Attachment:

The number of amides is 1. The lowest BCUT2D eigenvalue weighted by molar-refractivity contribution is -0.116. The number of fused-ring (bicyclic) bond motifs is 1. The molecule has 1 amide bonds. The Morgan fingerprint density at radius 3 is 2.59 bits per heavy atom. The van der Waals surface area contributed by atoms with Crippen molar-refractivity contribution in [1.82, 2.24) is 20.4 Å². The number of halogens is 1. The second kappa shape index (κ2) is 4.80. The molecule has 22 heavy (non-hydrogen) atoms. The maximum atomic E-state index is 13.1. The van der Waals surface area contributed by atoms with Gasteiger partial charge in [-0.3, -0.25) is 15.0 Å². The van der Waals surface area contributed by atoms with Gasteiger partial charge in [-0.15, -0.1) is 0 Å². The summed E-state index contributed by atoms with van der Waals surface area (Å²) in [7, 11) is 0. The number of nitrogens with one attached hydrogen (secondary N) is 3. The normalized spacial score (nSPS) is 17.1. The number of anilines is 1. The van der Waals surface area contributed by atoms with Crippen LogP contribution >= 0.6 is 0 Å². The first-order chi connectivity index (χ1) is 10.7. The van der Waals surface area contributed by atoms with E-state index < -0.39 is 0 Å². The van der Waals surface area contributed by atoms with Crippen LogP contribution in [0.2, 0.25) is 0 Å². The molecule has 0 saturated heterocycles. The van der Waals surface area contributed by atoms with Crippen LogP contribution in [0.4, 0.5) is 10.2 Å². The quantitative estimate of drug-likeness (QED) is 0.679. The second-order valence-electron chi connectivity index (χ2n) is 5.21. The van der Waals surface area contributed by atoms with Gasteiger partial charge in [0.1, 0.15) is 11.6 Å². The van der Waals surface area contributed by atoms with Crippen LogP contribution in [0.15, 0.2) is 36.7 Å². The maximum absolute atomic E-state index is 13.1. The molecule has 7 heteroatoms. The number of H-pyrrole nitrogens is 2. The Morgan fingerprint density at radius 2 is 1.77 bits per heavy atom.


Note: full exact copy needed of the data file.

The number of amides is 1. The lowest BCUT2D eigenvalue weighted by molar-refractivity contribution is -0.116. The number of fused-ring (bicyclic) bond motifs is 1. The molecule has 1 amide bonds. The Morgan fingerprint density at radius 3 is 2.59 bits per heavy atom. The van der Waals surface area contributed by atoms with Crippen molar-refractivity contribution in [1.82, 2.24) is 20.4 Å². The number of halogens is 1. The second kappa shape index (κ2) is 4.80. The molecule has 22 heavy (non-hydrogen) atoms. The maximum atomic E-state index is 13.1. The van der Waals surface area contributed by atoms with Gasteiger partial charge in [-0.3, -0.25) is 15.0 Å². The van der Waals surface area contributed by atoms with Gasteiger partial charge in [-0.15, -0.1) is 0 Å². The summed E-state index contributed by atoms with van der Waals surface area (Å²) in [7, 11) is 0. The number of nitrogens with one attached hydrogen (secondary N) is 3. The normalized spacial score (nSPS) is 17.1. The number of anilines is 1. The van der Waals surface area contributed by atoms with Crippen LogP contribution >= 0.6 is 0 Å². The first-order chi connectivity index (χ1) is 10.7. The van der Waals surface area contributed by atoms with E-state index < -0.39 is 0 Å². The van der Waals surface area contributed by atoms with Crippen LogP contribution in [0.2, 0.25) is 0 Å². The molecule has 0 saturated heterocycles. The van der Waals surface area contributed by atoms with Crippen LogP contribution in [0.4, 0.5) is 10.2 Å². The quantitative estimate of drug-likeness (QED) is 0.679. The second-order valence-electron chi connectivity index (χ2n) is 5.21. The van der Waals surface area contributed by atoms with Gasteiger partial charge in [0.1, 0.15) is 11.6 Å². The van der Waals surface area contributed by atoms with Crippen LogP contribution in [0.15, 0.2) is 36.7 Å². The maximum absolute atomic E-state index is 13.1. The molecule has 7 heteroatoms. The number of H-pyrrole nitrogens is 2. The Morgan fingerprint density at radius 2 is 1.77 bits per heavy atom.